Our new technology called Gresham Smith’s Empathic Analytics allows us to measure and record a user’s perceived safety.
At Gresham Smith, designing safer environments is a huge priority for our Transportation group—whether it’s safer streets for pedestrians and bikers in urban areas or safer highways and intersections in more rural corners of the country. Safety can be defined in a lot of ways, and there can be issues with the approaches we’ve had at our disposal over the last few decades. In most cases, we are stuck evaluating historic data, and many times it doesn’t reflect what is currently happening on our streets. A great example of that is what we have witnessed over the past several months with the onset of COVID-19 limiting travel, but also pushing people to move around their neighborhoods outside of a car. To overcome these gaps between current situations and historic substantive data, we have pioneered a new, patent-pending technology that measures how users feel about a space and how their reactions can be used to provide the foundation for predictive modeling.
We all know nominal safety, or the safety of a location based on its adherence to a particular design criteria and standards. There’s also substantive safety, where we analyze historical crash data for a certain location. We’ve used these two definitions for safety for decades, and it’s driven a lot of the design you see today. The issue with these measures of safety is that they only allow us to design based on what’s happened in the past.
Our new technology called Gresham Smith’s Empathic Analytics allows us to measure and record a user’s perceived safety, or how users experience stress about their environment in different locations and settings. What’s different about this measure of safety is that it can be used to forecast or predict what future safety issues may be. This helps to really narrow the causes of frustration of safety concerns, and it allows us to select effective countermeasures as opposed to iterative trial and error. This new application reduces uncertainty in countermeasure choices and over reliance on what has happened in the past, allowing us to design better, more inviting and safer facilities for everyone. The purpose of this blog is to further explain this new technology and how infrastructure owners (departments of transportation, counties, etc.) across the board can use it to improve safety in their local communities.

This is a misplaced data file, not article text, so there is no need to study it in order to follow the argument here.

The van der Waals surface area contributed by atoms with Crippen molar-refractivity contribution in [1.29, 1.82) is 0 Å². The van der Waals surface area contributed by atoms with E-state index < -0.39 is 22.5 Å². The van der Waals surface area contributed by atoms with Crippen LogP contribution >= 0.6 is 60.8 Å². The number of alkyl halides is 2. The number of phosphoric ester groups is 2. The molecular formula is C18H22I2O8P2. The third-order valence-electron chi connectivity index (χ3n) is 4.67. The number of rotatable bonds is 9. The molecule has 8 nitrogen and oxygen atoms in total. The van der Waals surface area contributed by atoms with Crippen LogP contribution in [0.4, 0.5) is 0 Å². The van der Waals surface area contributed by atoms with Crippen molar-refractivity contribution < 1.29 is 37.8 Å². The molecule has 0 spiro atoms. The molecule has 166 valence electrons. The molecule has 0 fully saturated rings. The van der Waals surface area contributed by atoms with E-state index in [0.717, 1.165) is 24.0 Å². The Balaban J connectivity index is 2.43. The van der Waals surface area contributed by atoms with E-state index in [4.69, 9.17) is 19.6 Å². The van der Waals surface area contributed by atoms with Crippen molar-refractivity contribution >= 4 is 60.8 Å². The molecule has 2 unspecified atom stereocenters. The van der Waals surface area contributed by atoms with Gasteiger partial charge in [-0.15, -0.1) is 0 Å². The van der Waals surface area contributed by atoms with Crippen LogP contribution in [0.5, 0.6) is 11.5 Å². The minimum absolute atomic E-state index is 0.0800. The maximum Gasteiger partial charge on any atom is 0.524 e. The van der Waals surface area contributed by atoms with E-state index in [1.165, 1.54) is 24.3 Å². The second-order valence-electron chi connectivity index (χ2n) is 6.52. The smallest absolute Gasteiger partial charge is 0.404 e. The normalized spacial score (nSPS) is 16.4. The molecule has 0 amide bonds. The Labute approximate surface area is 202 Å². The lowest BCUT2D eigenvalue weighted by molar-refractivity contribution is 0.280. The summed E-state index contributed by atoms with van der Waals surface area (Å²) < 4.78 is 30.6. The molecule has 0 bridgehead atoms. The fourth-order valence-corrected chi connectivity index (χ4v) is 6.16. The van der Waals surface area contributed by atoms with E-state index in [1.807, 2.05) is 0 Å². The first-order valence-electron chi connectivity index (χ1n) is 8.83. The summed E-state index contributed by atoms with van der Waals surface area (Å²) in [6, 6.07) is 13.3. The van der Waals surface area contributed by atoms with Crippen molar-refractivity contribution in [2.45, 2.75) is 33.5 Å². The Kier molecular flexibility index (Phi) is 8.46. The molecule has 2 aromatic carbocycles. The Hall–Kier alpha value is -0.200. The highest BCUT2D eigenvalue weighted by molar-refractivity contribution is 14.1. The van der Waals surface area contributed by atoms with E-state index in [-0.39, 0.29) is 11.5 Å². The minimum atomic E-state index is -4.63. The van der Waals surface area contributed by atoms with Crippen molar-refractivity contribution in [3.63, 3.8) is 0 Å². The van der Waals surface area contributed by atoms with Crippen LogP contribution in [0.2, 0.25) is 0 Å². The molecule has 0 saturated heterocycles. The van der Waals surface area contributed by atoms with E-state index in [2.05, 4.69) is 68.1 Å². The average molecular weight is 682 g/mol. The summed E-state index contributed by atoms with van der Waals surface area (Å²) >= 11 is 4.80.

An example of a heat map generated from our field work.
Why Is This Important?
If we start to dig into some of the more emergent problems on our corridors, they are centered around user response and less about specific geometric issues, such as:
- More aggressive driving
- Risk taking impairment
- Distracted driving
- Impaired driving
Each of these point more toward a mental state our drivers are in, so getting a better handle on that and then understanding the environment’s role in positively influencing those becomes important. If we can create intuitive facilities that allow people to enjoy themselves and feel safe, we can potentially eliminate some of these user stresses, and in turn, create a safer overall roadway for more users.
We’ve created a framework for how to best deploy this technology. We are particularly interested in four substantive safety perspectives and how they can be used for planning, design and project prioritization. These perspectives allow us to focus on what are statistically the most problematic areas, where emergent trends are not necessarily captured in existing data-sets.
The scenarios really begin to line how we can approach each problematic area with more focused engineering fixes that better combat current situations and directly alleviate user perceived safety issues.
We’re currently piloting this new platform in a variety of environments within our Transportation market, but we think there are potential use cases for it across all of our horizontal and vertical markets. We could answer questions like:
— How do your staff in industrial or manufacturing hubs feel about their surroundings, and how do their perceptions of their environment affect their work?
— How do travelers in an airport interact with the environment from security checkpoints through the boarding process?
— How do workers in cities react to the built environment in major urban settings—from the office towers they work in, to the infrastructure they use on their way to and from the office?
— What is the impact of dwell times at specific placemaking installations or break areas? Are they really having the positive impact that users can feel?
The more we dig into what our empathic platform and data analytics packages can tell us, the more our eyes are opened to a whole new world or user response and better engineering solutions that make people more comfortable!